LANCASTER — Four people – including a former Major League Baseball player and a mother of three – were already dead when Tamara Green Garris mobilized Lancaster residents in a prayer march and chant against gangs, drugs and violence.
Thursday night, Garris, a Lancaster City Council member, will pray and shout again – this time venting anger at the number of Lancaster County homicides that has nearly tripled in a matter of nine months.
“It’s horrifying,” said Garris, co-founder of the Lancaster Alternative Policing Strategy (LAPS), which hosts prayer vigils, presentations and marches to call attention to crime in the community.
Fourteen people have been killed in Lancaster County in 2012, including the victim of a self-defense slaying. The county’s most recent homicide was the shooting death of Michael Catoe, whose body was found alongside a road near Heath Springs.
In 2011, the county tallied five homicides.
“I can say that 95 or almost 100 percent of them (homicides) can be traced back to being drug-related or gang-related,” Sheriff Barry Faile said.
Many of the victims and suspects are repeat offenders who knew each other and aren’t unfamiliar with the justice system, Faile said.
“When we put on a program ... the people who really need to hear the message don’t show up,” he said. “We’ve got to get these folks that are causing these problems there to these programs.”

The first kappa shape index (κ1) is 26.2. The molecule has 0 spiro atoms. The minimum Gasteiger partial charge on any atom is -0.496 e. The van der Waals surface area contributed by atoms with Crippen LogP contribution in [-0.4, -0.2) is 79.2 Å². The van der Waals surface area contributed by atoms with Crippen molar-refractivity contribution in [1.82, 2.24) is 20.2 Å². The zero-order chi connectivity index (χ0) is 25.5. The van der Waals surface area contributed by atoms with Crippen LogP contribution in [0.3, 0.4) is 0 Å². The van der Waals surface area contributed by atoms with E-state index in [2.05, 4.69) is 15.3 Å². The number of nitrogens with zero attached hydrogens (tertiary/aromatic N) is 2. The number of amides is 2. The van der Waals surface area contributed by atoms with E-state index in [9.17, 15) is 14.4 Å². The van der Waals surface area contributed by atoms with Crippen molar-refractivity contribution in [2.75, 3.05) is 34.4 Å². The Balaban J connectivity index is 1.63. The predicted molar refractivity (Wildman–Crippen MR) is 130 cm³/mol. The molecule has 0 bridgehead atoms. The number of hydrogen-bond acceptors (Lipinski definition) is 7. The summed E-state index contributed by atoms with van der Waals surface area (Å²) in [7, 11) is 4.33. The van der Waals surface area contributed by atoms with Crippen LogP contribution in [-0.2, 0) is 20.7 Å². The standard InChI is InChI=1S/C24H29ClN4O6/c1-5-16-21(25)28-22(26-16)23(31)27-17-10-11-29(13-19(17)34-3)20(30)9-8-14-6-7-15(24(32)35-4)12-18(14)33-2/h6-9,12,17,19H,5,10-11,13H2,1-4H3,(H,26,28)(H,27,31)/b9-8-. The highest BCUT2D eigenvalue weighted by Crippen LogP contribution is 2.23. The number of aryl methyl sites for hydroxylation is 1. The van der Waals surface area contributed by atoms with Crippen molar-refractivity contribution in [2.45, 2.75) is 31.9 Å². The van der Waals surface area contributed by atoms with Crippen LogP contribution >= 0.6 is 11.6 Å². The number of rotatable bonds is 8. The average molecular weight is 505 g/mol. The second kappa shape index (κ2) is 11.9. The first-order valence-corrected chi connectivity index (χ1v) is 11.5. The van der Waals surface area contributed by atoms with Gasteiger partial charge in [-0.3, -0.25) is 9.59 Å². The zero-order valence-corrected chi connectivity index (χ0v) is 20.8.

“It starts at the home,” he said.
For Garris, the community’s response starts at City Hall. Attendees will hear gospel music while members of LAPS distribute candy canes. Police officers will hand out stuffed animals to the children. Then, a roll call of those who died this year will be read aloud.
“We’ve got too many guns, murders, home invasions – too much crime period,” Garris said. “I think the days of turning heads like nothing’s happening or just waiting till it hits your door” are over.
Some have been proactive, Garris said, like Councilman Kenneth “Kenny” Hood and his neighborhood watch.
Hood, who represents District 1, said the watch meets once a month, organizes street cleanups, back-to-school drives and involves churches and other community organizations in its activities.
Still, in “my district … we have a lot of crime,” Hood said.
In February, former Major League Baseball player Danny Clyburn Jr. was shot to death on North Market Street, which runs right through the middle of Hood’s district. Clyburn’s death was the second homicide this year for the county, the first within city limits.
In June, produce stand owner Donald E. Morris was fatally shot at his South York Street home, also in Hood’s district.
Of the county’s 14 homicides this year, three have been within city limits.
“It’s terrible, it’s terrible,” Hood said. “The city police, along with the sheriff, they’re doing a lot. They can’t be everywhere at the same time.”
Like Faile, Hood blamed drugs and gangs on the explosion of violence.
“You don’t just go out and start shooting people for no reason,” he said. “If someone’s killed, that’s two families messed up. That’s two families hurt.”
Jonathan McFadden 803-329-4082